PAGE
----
#87. Theodore Roosevelt's "The Man with the Muckrake"

Delivered April 14, 1906, in Washington D.C.

Investigative journalism was booming in the first decade of the 20th century, as Progressive Era muckraking writers continued to publicize injustices to the country. These journalists had one powerful enemy: President Theodore Roosevelt, as he disliked writers who focused on bad things at the exclusion of all the good that was happening. His speech didn't call for these journalists to stop their practices of uncovering corrupt businessmen but reminded writers that their work affects public outlook and opinion, so only focusing on the worst moments could have a negative impact on the fabric of the nation.

#86. Richard Nixon's "The Great Silent Majority"

Delivered Nov. 3, 1969, in Washington D.C.

Richard Nixon was sworn into office in January 1969 after a wave of anti-Vietnam protests across the country left opposition to the war at a peak. Eleven months after he took office, Nixon gave an Oval Office speech that made clear he believed those protesting the war didn't demonstrate what most Americans actually thought about Vietnam—their opinions were just louder. He called on "the great silent majority of Americans" watching to support him in his decision. It was a gamble, but it paid off as Nixon's approval ratings shot up overnight and popularized the use of the term "silent majority," which is still used in politics today .

#85. John F. Kennedy's "Ich Bin Ein Berliner"

Delivered June 26, 1963, in West Berlin, Germany

Huge crowds thronged around the stage where President John F. Kennedy threw away the speech written by his advisers designed not to offend the Soviet Union and instead read one he'd written himself. The president demonstrated his solidarity with the citizens of the divided city by declaring, "Ich bin ein Berliner," or essentially, "I'm a citizen of Berlin in spirit." (For those who may be wondering, it's a popular myth, but JFK did not accidentally call himself a jelly donut when he called himself a Berliner.) Those who saw the speech in West Berlin, as well as those who watched it around the globe, were inspired.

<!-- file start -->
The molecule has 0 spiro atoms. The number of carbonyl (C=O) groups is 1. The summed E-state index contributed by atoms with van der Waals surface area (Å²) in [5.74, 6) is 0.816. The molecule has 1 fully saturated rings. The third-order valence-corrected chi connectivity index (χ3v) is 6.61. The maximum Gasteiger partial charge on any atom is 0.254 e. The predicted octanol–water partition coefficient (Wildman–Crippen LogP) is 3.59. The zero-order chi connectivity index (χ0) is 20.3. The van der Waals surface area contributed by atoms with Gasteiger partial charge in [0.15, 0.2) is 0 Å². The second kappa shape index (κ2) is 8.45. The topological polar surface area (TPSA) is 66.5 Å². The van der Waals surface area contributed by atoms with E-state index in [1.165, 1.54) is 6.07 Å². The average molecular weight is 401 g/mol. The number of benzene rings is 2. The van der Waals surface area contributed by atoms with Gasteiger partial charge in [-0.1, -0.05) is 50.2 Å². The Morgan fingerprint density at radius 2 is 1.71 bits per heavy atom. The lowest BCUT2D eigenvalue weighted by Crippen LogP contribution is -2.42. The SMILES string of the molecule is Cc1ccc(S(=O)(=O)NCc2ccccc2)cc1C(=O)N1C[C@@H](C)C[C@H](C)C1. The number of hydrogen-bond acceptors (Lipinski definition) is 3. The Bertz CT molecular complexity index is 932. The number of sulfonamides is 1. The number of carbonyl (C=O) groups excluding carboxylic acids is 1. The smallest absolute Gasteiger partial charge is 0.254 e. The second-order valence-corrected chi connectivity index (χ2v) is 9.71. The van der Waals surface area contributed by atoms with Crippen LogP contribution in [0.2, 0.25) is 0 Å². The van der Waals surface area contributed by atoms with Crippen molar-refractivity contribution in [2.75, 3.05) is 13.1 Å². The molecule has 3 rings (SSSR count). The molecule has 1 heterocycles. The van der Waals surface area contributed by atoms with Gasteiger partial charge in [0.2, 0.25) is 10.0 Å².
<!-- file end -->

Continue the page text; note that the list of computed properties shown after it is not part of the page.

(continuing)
#84. Rachel Carson's "A New Chapter in Silent Spring"

Delivered Jan. 8, 1963, in New York City, N.Y.

In the '60s and '70s, environmentalism sprang up as a social justice organization inspired by the civil rights movement. A seminal text was Rachel Carson's "Silent Spring," which detailed the effects of the harmful pesticide DDT. In a speech to the Garden Club of America after her book's publication, Carson discusses the importance of raising public awareness of environmental issues, the next steps for those against pesticides, and new environmental dangers emerging on the horizon.

#83. Dwight Eisenhower's "Atoms for Peace"

Delivered Dec. 8, 1953, at the UN General Assembly, New York City, N.Y.

The development of nuclear warfare gave the Cold War higher stakes and led to fears of a potential nuclear holocaust should something go wrong. In his "Atoms for Peace" speech before the UN, Eisenhower admitted that he needed to speak in a " new language...the language of atomic warfare ," and for the first time let the public know what the atomic age actually meant. Ultimately, the speech demonstrated the need for nuclear disarmament due to its destructive power; at the same time, the huge danger offered the U.S. an excuse to continue the arms race with the USSR after the Soviets refused to disarm.